BIDDEFORD – The Saco River is considered a gem by many in Biddeford and Saco.

Residents pride themselves on riverfront property, fishermen run their businesses from the river, tourists venture out on kayaks and charter tours, and the two cities are creating river walks that will improve access to the resource.

In the past three decades, there has been a concerted effort to clean up the river. Once polluted by waste water, tanneries and trash, the river is now fit for swimming, boating and recreational and commercial fishing. There has even been a resurgence of fish species, like sturgeon, that haven’t been seen in the river for years.

As development continues along the river, it has become even more important to keep it healthy to support its economic value. To help do that, a group of University of New England professors and students is studying a five-mile stretch of river from the mills down to the ocean. The research project is taking a look at the health of the habitat as well as the economic impact on the people who visit, work and live on the river. The project is funded by a two-year, $100,000 National Science Foundation grant.

Once a source of power for textile mills, the Saco River is now an asset for developers as they renovate vacant mill buildings, and for Biddeford and Saco as they construct walkways along its banks.

Will Almeida, who graduated from UNE in May with a degree in environmental studies, is one researcher studying the ecological health of the estuary. On Thursday, he and UNE senior Cory French started on university property near the mouth of the river and collected resin bags — small pieces of PVC pipe filled with a gravel-like substance that absorbs nitrogen.

They traveled up and down the river on the overcast day, collecting three bags at each of 10 sites, half on the Biddeford side of the river and half on the Saco side.

The samples will help determine how much nitrogen is available in soil along the river and how suitable it is for plant growth.

Students researching the economics of the river are spending their time interviewing residents, business owners, local organizations and city officials about what the river means to them and what role they play in keeping it healthy, said team member Mike D’Apice, a UNE senior.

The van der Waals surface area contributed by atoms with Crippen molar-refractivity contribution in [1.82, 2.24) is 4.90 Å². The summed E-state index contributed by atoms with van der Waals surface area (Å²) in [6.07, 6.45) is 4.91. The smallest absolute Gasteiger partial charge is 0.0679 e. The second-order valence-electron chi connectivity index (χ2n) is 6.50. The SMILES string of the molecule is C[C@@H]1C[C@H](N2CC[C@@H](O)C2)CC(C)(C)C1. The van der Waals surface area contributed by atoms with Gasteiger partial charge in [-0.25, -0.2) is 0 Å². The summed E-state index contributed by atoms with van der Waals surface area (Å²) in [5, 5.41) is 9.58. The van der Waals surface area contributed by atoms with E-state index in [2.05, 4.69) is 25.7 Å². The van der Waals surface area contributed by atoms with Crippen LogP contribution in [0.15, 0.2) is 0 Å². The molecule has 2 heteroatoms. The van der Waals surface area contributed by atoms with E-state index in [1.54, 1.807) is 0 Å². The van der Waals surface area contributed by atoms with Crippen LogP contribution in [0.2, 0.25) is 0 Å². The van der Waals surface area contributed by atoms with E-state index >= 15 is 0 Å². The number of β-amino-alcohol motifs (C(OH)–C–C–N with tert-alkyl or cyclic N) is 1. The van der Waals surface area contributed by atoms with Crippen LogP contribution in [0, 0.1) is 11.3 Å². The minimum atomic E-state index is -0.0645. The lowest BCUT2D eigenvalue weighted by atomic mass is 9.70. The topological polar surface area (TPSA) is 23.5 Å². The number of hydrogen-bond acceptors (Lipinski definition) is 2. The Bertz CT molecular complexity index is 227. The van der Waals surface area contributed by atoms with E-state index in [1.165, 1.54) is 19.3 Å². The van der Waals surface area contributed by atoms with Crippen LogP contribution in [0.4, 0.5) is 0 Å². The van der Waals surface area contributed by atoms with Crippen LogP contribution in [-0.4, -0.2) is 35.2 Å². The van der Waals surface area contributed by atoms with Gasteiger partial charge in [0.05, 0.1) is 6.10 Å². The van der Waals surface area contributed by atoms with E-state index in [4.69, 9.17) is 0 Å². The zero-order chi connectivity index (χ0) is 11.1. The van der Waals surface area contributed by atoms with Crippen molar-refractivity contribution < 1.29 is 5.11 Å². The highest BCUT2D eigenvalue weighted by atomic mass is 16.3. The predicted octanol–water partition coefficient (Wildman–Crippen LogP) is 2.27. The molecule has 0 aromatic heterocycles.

“It’s to gain more knowledge about mutual benefits for these stakeholders, because if you have an unhealthy river, your business is going to suffer,” he said.

That’s a reality that Gary Marston, owner of Marston’s Marina in Saco, is keenly aware of. He remembers when fishing and swimming in the river weren’t popular because of the pollution. Since the river has been cleaned up, he has not only seen a return of fish and increased interest in fishing, but also a return of bird life.

“The goal is we’ve got to live together with all aspects of life,” Marston said. “One thing supports another. There’s a certain balance, and we’ve got much more of that today than we did some years ago.”

Long before Biddeford and Saco were settled, the river was used to send logs from inland areas to the ocean. The river was then seen as a commodity and power source for industrial mills during the mid-1800s as downtown Biddeford and Saco began to develop. Many of the mills closed in the 1950s, and while industry plays a lesser role on the Saco today, the river is still considered an important economic resource.

City Planner Greg Tansley said Biddeford recently created a downtown master plan that takes into consideration the vision for a river walk.

“(The plan) saw the river itself as a resource that could be harnessed to create a destination in both downtowns,” he said. “It was certainly depended upon for early economic development, and the thought is now that it could be recaptured as another economic development tool.”

Saco City Planner Bob Hamblen said the river is an integral part of the community.

“Learning more about the flora, fauna, ecology and economic impacts of the Saco River is a real value-added exercise that UNE is offering us,” he said.

Hamblen hopes that results from the university’s research will help in planning and promote the understanding that the river needs to be respected and treated well.

Pam Morgan, associate professor in UNE’s Department of Environmental Studies, said the research team is seeking another $100,000 grant for a third year and hopes to fund the project for five years.

The university has been holding workshops and informational boat rides to brief city officials, local residents and businesspeople about the project. The research team is working to create a publication about the findings that may be available by next summer. An economics team, working with Michael Daley, associate professor of economics at UNE, is creating a website where people can hear the interviews with townspeople and view an interactive map of the study area.

“This process is interdisciplinary,” Daley said. “We’re hopeful this network will help sustain a long-term view and long-term interaction to protect and make better the estuary.”

“Our overall goal is to create a small community and connect these stakeholders to show … that they’re all doing their part to keep the Saco River healthy,” said D’Apice, the UNE senior.

Staff Writer Emma Bouthillette can be contacted at 791-6325 or at:

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